Post World War II antagonism between the Soviets and the western allies led to the Soviet blockade western access to Berlin, a city shared by the United States, Great Britain, France, and the Soviets. The Soviet aim was to strangle the ability of the west to supply their sectors of Berlin. In 1948, roads, rivers, and rail leading to Berlin were cut off. The agreed-to air corridors were left open due to the superiority of western aircraft. The Soviets believed that the supply of Berlin's energy, food, and other resources by air alone was impossible, and the western allies would be forced to leave.

From June 1948 to May 1949, thousands of flights flying thousands of tons of cargo of coal, food, and other supplies were flown into Berlin each month. In the end the Soviets were forced to accept that the western allies were not leaving Berlin, and the blockades were lifted after negotiations.

Known in German as "die Luftbrücke" (the air bridge).

The Berlin blockade and airlift was a crisis that occurred from 1948 to 1949, caused by Allied economic unification of German sectors and Soviet ambitions to expel the Allies from their holdings in West Berlin. When Allied powers united their German holdings in March of 1948 and released the new currency of the Deutsche Mark in West Berlin (The Soviets viewed this as direct competition to the currency of East Berlin), the Soviets responded by blockading all land and water communications between the city of Berlin and all other countries. In order to transport critical supplies to the city as well as partially continue the exportation of West German industrial products, the U.S. and Britain organized “airlifts” in and out of West Berlin. Although war did not break our between the U.S. and the Soviets, it did heighten tensions between the two powers, partially precipitating the Cold War.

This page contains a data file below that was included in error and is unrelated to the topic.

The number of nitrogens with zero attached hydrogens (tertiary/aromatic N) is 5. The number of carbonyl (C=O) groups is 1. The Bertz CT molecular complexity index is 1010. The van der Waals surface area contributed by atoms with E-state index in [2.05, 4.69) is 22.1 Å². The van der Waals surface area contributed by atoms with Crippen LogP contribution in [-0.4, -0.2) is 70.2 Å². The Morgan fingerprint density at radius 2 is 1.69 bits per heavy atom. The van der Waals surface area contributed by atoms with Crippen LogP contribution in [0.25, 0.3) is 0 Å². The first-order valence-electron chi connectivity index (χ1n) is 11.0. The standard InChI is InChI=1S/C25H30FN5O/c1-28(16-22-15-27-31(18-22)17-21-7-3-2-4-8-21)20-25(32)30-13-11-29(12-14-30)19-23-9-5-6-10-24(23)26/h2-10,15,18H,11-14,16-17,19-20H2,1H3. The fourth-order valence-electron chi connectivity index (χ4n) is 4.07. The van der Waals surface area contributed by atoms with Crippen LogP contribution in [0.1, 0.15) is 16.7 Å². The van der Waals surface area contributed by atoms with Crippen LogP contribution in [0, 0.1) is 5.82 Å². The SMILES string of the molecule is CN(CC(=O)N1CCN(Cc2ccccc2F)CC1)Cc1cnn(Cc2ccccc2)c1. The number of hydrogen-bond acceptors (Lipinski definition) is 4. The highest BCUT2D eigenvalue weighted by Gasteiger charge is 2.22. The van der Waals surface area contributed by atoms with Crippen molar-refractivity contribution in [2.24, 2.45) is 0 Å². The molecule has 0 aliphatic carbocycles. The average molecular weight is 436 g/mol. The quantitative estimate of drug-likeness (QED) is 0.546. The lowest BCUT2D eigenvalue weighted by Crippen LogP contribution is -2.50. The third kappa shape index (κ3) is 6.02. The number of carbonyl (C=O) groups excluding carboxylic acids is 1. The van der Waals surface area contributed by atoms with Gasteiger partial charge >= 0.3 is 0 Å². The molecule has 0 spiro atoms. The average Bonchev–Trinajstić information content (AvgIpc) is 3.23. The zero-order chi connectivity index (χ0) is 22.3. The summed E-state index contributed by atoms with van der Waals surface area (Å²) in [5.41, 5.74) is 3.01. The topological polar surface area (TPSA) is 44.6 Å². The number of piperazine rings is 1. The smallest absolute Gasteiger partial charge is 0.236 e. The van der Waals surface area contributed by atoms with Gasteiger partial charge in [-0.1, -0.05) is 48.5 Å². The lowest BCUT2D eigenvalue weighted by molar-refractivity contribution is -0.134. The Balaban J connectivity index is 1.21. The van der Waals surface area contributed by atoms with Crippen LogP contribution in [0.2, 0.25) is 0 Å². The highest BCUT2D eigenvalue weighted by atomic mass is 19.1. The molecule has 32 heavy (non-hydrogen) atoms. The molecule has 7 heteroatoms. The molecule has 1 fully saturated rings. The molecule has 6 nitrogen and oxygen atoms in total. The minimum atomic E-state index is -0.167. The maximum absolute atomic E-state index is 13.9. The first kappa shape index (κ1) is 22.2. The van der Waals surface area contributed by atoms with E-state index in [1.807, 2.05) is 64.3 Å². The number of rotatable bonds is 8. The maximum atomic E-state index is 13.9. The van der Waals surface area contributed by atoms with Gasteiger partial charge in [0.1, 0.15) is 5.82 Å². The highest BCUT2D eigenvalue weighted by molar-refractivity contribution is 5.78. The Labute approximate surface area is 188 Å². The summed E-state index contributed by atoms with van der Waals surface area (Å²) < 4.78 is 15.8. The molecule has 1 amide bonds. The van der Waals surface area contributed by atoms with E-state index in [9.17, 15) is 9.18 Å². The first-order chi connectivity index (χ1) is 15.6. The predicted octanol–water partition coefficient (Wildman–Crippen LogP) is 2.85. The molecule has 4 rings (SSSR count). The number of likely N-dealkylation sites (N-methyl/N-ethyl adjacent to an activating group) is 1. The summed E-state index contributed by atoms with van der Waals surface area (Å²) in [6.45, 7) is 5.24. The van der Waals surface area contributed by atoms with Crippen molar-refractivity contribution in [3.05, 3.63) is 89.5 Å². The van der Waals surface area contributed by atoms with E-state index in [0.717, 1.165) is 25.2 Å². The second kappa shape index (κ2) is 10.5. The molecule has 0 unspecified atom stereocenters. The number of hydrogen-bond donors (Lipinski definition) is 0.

The Berlin Airlift was an amazing organisational feat. A population of approximately 2 million people was supplied with all their worldly needs by a continuous stream of cargo aircraft.

The Combined Airlift Task Force (CALTF) was formed a few months into the effort, as an organisation solely dedicated to keeping planes flying into Berlin. It was made up of American, British, and French aircrews.

From June 1948 through to September 1949, around 2.1 million metric tons of supplies were carried into Berlin by CALTF. In total, almost 280000 flights were made, peaking at 1400 flights landing in Berlin *per day*, approximately 1 per minute!!

These numbers may not seem much today, especially compared with major international terminals like Heathrow and O'Hare, but 55 years ago to organise for such a mind bogglingly large amount stuff to be transported in just 12 months is a truly great feat!

Stats drawn from:

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